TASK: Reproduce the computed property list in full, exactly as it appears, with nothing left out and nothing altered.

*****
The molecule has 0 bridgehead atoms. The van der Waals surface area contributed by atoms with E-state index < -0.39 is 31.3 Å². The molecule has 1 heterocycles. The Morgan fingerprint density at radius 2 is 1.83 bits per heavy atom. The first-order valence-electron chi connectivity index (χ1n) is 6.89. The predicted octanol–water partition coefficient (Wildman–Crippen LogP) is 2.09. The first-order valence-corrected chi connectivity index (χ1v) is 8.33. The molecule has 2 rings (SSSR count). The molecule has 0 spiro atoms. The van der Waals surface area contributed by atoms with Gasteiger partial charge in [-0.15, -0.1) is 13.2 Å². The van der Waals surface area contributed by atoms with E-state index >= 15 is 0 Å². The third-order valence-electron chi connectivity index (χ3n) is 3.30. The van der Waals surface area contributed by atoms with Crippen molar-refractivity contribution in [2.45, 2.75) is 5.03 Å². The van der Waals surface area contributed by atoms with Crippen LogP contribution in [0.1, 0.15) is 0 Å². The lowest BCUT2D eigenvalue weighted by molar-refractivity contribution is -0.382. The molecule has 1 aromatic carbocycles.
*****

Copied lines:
The molecule has 0 bridgehead atoms. The van der Waals surface area contributed by atoms with E-state index < -0.39 is 31.3 Å². The molecule has 1 heterocycles. The Morgan fingerprint density at radius 2 is 1.83 bits per heavy atom. The first-order valence-electron chi connectivity index (χ1n) is 6.89. The predicted octanol–water partition coefficient (Wildman–Crippen LogP) is 2.09. The first-order valence-corrected chi connectivity index (χ1v) is 8.33. The molecule has 2 rings (SSSR count). The molecule has 0 spiro atoms. The van der Waals surface area contributed by atoms with Gasteiger partial charge in [-0.15, -0.1) is 13.2 Å². The van der Waals surface area contributed by atoms with E-state index >= 15 is 0 Å². The third-order valence-electron chi connectivity index (χ3n) is 3.30. The van der Waals surface area contributed by atoms with Crippen molar-refractivity contribution in [2.45, 2.75) is 5.03 Å². The van der Waals surface area contributed by atoms with Crippen LogP contribution in [0.1, 0.15) is 0 Å². The lowest BCUT2D eigenvalue weighted by molar-refractivity contribution is -0.382. The molecule has 1 aromatic carbocycles.